BRYAN FOGLE CAN'T help it. He has to be backed into a corner before he comes out fighting.
He found a corner when he almost quit baseball at Lexington High School. He found another when few college scouts paid him any attention. Nine games into his Erskine College career, Fogle wondered if he ever would blossom on the baseball field. Then he found himself a corner.
He fought his way out. Now, as his college career spins to a close with the upcoming postseason, Fogle stands as the all-time home run and RBI king for NCAA Division II baseball. His 72 home runs and 307 RBIs include an astonishing senior season of 27 long balls and 100 RBIs to go with a .446 batting average.
Fogle is the likely national player of the year, and with any kind of run by Erskine in the playoffs, he should collect five RBIs to become the Division II single-season record-holder as well.
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"He's, without question, the best hitter that's ever come through our program, and that's saying a lot," says Kevin Nichols, who has sent 20 players on to professional baseball during his 11-year run as Erskine's coach. "He can do a little more on the baseball field than some of the other guys I've had."
Fogle hardly looks the part. He stands 6-foot-1 and weighs what he and Nichols would call a svelte 220 pounds - a far cry from the days when Nichols referred to his 240-pound power hitter as his "middle linebacker."
Recognizing that his draft status in June hinged on weight loss, improved agility and his play in the field, Fogle did what he always has done: He went to work. He dropped the weight, polished his skills in right field and now has what Nichols grades as a "plus arm."
No one who knows Fogle was surprised, least of all his father, Lee.
Midway through his sophomore season at Lexington, Fogle left practice one day with every intention of never playing again, discouraged by his performance and disheartened by a lack of playing time.
"It seems like everywhere I've ever been, I started off at the bottom and kind of been shuffled to the bottom of the deck and overlooked," says Fogle, who on the ride home with his father heard only a few words of advice: "Do not quit" and "Cream rises to the top."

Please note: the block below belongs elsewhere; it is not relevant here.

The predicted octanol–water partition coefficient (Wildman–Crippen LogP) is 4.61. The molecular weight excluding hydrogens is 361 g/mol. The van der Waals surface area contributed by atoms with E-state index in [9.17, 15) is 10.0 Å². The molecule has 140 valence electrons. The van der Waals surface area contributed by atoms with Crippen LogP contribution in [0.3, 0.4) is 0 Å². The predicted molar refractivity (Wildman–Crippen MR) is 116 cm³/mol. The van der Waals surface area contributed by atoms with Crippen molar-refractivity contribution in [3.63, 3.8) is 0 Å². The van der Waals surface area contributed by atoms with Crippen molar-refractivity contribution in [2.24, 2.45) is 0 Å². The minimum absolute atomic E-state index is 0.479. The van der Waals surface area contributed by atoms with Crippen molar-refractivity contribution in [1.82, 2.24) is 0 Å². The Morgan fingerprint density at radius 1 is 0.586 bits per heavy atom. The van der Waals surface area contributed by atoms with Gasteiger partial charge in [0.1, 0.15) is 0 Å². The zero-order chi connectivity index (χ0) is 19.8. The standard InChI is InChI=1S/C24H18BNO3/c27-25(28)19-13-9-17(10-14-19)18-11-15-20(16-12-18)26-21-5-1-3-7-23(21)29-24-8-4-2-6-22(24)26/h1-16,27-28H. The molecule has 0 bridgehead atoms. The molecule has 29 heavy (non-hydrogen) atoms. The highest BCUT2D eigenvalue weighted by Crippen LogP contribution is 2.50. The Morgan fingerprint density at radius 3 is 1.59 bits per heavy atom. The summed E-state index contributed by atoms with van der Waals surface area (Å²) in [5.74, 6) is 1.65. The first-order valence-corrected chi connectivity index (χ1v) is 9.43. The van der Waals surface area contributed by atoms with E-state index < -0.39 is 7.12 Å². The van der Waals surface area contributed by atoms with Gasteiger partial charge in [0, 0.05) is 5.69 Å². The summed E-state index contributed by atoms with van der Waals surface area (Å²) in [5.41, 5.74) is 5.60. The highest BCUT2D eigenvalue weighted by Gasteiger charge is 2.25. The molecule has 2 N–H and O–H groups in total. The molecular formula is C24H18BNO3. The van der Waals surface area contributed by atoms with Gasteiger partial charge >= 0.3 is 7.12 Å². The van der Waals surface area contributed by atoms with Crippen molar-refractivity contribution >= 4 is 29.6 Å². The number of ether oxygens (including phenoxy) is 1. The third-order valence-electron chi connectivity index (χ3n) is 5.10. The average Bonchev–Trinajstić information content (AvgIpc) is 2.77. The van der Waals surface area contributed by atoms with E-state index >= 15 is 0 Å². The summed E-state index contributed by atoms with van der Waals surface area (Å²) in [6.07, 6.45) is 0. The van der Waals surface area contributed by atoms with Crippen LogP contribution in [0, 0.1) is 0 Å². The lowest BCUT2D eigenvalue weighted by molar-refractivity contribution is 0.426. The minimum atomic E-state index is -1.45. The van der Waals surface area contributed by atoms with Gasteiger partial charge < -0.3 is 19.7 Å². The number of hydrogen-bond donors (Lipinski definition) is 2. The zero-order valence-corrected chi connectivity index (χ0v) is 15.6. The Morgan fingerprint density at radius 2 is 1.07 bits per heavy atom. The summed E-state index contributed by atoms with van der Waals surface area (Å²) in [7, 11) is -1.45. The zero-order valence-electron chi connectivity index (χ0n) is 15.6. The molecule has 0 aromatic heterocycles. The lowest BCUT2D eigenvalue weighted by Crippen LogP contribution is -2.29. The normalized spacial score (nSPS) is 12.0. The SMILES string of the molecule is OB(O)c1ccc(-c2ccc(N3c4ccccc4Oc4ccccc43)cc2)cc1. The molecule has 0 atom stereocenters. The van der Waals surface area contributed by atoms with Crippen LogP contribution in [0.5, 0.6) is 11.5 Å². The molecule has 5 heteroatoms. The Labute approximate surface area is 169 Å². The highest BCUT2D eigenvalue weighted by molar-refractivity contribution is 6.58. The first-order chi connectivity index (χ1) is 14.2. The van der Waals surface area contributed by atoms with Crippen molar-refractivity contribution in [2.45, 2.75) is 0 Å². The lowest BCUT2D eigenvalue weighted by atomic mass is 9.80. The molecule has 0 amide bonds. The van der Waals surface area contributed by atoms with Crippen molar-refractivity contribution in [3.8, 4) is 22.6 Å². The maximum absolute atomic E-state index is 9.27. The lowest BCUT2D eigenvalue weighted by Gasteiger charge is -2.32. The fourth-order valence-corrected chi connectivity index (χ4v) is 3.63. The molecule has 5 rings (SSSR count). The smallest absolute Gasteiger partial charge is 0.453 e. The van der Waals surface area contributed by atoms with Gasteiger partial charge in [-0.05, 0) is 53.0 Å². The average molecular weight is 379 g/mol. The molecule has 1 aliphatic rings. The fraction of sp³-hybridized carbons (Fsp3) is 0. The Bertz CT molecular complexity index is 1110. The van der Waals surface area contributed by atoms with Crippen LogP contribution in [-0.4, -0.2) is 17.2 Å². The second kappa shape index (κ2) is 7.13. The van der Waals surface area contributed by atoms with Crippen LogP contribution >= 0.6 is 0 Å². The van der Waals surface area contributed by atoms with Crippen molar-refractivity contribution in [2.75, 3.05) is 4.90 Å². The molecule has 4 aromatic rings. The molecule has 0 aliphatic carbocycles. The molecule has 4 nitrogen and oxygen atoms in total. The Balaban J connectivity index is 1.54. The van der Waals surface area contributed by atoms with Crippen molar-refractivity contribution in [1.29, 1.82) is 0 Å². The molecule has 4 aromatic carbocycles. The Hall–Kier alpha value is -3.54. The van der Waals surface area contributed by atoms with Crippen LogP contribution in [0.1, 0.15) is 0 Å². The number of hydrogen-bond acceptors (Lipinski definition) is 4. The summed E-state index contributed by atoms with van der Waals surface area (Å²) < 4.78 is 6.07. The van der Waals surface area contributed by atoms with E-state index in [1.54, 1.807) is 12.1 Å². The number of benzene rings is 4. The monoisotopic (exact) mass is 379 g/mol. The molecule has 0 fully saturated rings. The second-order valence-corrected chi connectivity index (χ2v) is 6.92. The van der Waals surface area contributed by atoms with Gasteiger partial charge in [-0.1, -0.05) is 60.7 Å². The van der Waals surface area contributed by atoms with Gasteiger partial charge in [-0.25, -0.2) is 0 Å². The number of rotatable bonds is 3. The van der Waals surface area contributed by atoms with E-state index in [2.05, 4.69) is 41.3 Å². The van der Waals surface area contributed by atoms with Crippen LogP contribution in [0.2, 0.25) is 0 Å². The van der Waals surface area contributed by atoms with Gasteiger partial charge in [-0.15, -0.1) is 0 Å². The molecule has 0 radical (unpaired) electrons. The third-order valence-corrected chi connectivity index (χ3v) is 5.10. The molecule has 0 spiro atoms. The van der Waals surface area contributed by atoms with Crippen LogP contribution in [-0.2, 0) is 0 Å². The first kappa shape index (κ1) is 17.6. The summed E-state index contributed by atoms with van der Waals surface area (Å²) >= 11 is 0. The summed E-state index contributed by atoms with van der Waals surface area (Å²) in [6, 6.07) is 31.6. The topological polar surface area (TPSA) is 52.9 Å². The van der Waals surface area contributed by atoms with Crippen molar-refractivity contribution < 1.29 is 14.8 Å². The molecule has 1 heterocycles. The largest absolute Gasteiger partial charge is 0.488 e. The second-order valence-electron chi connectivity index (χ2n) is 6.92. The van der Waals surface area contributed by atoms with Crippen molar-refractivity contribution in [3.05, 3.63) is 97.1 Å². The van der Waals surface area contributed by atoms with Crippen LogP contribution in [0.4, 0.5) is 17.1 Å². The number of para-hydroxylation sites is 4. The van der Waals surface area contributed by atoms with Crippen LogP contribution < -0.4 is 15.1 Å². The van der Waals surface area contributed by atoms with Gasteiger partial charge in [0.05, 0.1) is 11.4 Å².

Fogle did not quit, but the cream merely settled at Lexington High. He hit eight home runs as a junior and two as a senior. Fogle played within in a system - much like at most high schools - under coach Tommy Mishoe that emphasized hitting to advance runners rather than swinging for the fences.
"The philosophies were a little bit different," Mishoe says. "We move runners along. We don't have eight or nine guys who can hit the ball out of the ballpark, so we have to kind of manufacture runs."
Luckily for Fogle, he caught the eye of Nichols, both times at USC. The first occasion was a USC camp and the second was a Showcase event. Nichols works many of Ray Tanner's USC camps, and Tanner says the Erskine coach always is on the lookout for big, strong kids who show home run potential.
Nichols craves home run hitters, and in Fogle he saw the potential to teach his "weight transformation" technique that calls for hitters to put greater lift on the ball.
Following the USC Showcase event, Nichols returned home to a voicemail from Erskine assistant coach Chad Amidon. Erskine not only liked Fogle, the program wanted him. Nichols and Amidon offered Fogle virtually a full ride.
Fogle did not disappoint in his first fall practice, winning the starting right-field job. But nine games into the regular season, he was batting .222 with one home run. He feared for his job, until Nichols called him in for a one-on-one conference.
"I don't care if you strike out every at-bat for the next 10 games, I'm not taking you out of the lineup," Fogle recalls Nichols saying. "This is baseball. You're in a slump. You're going to come out of it. I'm not worried about it."
Fogle batted .386 with 13 home runs over the season's final 48 games. He followed that with 11 home runs and a .376 average as a sophomore and 20 home runs and a .410 average as a junior.
Last June, the Kansas City Royals called Fogle in the 13th round of the Major League Baseball draft and offered a $50,000 signing bonus. Fogle wanted $80,000 but would have settled for $60,000. The Texas Rangers then selected Fogle in the 30th round and offered a $60,000 bonus.
It was enough to put Fogle in a corner.